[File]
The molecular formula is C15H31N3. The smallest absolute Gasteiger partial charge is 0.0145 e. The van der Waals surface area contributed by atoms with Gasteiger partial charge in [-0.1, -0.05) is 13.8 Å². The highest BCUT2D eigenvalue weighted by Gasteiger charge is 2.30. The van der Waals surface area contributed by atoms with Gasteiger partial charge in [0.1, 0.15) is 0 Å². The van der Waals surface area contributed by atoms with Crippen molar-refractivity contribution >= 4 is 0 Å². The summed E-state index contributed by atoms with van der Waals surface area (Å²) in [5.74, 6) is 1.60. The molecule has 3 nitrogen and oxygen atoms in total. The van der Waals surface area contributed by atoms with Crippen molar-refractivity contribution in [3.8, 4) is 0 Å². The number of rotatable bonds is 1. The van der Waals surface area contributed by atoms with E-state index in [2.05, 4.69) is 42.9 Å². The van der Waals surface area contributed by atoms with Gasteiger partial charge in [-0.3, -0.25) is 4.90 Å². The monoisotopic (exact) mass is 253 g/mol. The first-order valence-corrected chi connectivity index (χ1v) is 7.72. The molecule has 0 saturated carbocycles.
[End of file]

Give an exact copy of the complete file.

The molecular formula is C15H31N3. The smallest absolute Gasteiger partial charge is 0.0145 e. The van der Waals surface area contributed by atoms with Gasteiger partial charge in [-0.1, -0.05) is 13.8 Å². The highest BCUT2D eigenvalue weighted by Gasteiger charge is 2.30. The van der Waals surface area contributed by atoms with Gasteiger partial charge in [0.1, 0.15) is 0 Å². The van der Waals surface area contributed by atoms with Crippen molar-refractivity contribution >= 4 is 0 Å². The summed E-state index contributed by atoms with van der Waals surface area (Å²) in [5.74, 6) is 1.60. The molecule has 3 nitrogen and oxygen atoms in total. The van der Waals surface area contributed by atoms with Crippen molar-refractivity contribution in [3.8, 4) is 0 Å². The number of rotatable bonds is 1. The van der Waals surface area contributed by atoms with E-state index in [2.05, 4.69) is 42.9 Å². The van der Waals surface area contributed by atoms with Gasteiger partial charge in [-0.3, -0.25) is 4.90 Å². The monoisotopic (exact) mass is 253 g/mol. The first-order valence-corrected chi connectivity index (χ1v) is 7.72. The molecule has 0 saturated carbocycles.